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What’s Behind Egypt’s Rush to Rebuild Syria?

Both the Assad regime and its foes in the region could be banking on Cairo to facilitate the right conditions for a profitable reconstruction, Enab Baladi writes
What’s Behind Egypt’s Rush to Rebuild Syria?

Egyptian companies, like those of other countries allied to and supporting the Assad regime, are jostling in Syria to obtain a share of the reconstruction, described by some as a “gold mine” for contractors and major businesses hoping to reap the financial returns of rebuilding the war-torn country.

Despite the fact that the reconstruction process is still vague, with much of it tied to a political settlement, we have seen Egyptian companies racing over the past few months to secure a stake.

Talk of the involvement of Egyptian firms began in the fourth quarter of last year during a visit of delegations from the Egyptian chamber of commerce to Syria. Prior to this, according to the pro-government Tishreen newspaper, Egyptian representatives sent a letter to the Syrian regime government last July in which it said “Syria enjoys an excellent, encouraging and enticing investment climate driven by the investment opportunities which this country possesses and the strategic position amid the world’s continents.” After this, more than 30 Egyptian companies participated in the 59th Damascus International Fair last August, which some considered a form of economic normalization with the Syrian regime.

The head of the Federation of Egyptian Chambers of Commerce, Ahmed al-Wakeel, who headed the delegation, said that Egyptian participation would send a strong message of cooperation between Syrian and Egyptian businessmen and that the Syrian government is ready to give various necessary facilities.

After an announcement by the Assad regime and Russia of victory over the Islamic State (ISIS) group, the Egyptian Ministry of Trade and Industry began to move toward communications with Egyptian companies in order to prepare for entry into the Syrian market. It held a meeting in November last year with a group of exporters in preparation for participation and bolstering the Egyptian role in rebuilding Syria. The ministry said in a statement that there was major demand for iron, steel, copper, aluminum and their products, and ceramics, insulating materials, and Egyptian medical products in the Syrian market.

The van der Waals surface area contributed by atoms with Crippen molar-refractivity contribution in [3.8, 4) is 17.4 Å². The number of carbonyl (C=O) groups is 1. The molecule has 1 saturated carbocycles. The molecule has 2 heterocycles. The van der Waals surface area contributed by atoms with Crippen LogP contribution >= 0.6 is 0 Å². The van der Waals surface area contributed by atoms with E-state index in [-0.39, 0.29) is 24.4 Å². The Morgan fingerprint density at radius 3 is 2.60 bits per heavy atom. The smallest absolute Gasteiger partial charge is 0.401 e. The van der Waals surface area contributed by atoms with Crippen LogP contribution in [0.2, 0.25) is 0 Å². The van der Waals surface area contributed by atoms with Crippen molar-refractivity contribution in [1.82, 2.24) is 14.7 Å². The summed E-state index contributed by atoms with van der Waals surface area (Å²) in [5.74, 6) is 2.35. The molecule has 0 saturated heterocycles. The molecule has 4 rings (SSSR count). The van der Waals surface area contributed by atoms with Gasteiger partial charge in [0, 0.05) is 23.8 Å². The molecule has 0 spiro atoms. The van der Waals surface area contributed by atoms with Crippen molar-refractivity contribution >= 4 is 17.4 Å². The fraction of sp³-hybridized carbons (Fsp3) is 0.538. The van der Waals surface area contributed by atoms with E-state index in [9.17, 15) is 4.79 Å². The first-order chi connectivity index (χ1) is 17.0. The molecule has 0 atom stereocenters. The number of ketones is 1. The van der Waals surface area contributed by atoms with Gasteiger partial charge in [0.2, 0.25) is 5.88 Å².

Alongside that, there has been talk of a visit of a delegation of Egyptian companies to Syria next month. Ahmed Abou Shabana, head of the El-Nasr Company for Buildings and Construction (EGYCO), said that Egyptian contractors were ready to enter into the fields of building airports and seaports, and constructing new factories which had been announced in Syria.

The head of the Egyptian Business Association, Fatallah Fawzi, announced on Feb. 7 that a delegation of 20 companies would visit Syria at the end of the month to research reconstruction opportunities. He said the opportunities will not be limited to construction and building firms but will extend to various other sectors, including food products, electrical goods and building materials.

Egypt is Saudi’s path to Syria

The surprise development of Egypt’s participation in reconstruction was through a group of Saudi and Egyptian investors launching a joint initiative between the Federation of Egyptian Chambers of Commerce, the Saudi Chamber of Commerce and the Egyptian-Saudi Business Council to implement a number of joint investment projects in the reconstruction of Libya, Syria and Iraq over the coming period, according to the newspaper Al-Masry Al-Youm, quoting the Egyptian Chambers of Commerce chief Wakeel.

Wakeel said that there was an agreement with Saudi Arabia to open up serious prospects for economic relations between the two countries and to inject new investments into the Libyan, Iraqi and Syrian markets, and to organize major conferences and fairs in both Libya and Syria in April and May, with participation from Egyptian and Arab businessmen and companies. Some consider the developments to reflect a Saudi return to Syria under Egyptian cover. Saudi Arabia has tied its cooperation in Syria’s reconstruction to a political solution and the eviction of an Iranian presence.

Economic researcher Saqrat al-Alou said that Egyptian companies and private investors will not be able to enter Syria without Gulf support because of the high cost of the volume of damage, pointing to the possibility of Egyptian-Gulf cooperation as it is an investment opportunity for Gulf businessmen. This intervention, Alou says, will not be official, but also under the cover of Egyptian companies.

Regarding the Syrian regime’s reaction to the entry of Saudi companies, Alou said what matters most to the regime is that the process begins, as its launch will lead to economic improvement and will send a message to the international community that the war has ended and that Assad has won, especially as the European Union and America have tied their participation in reconstruction to a political solution.

This article was translated and edited by The Syrian Observer. Responsibility for the information and views set out in this article lies entirely with the author.

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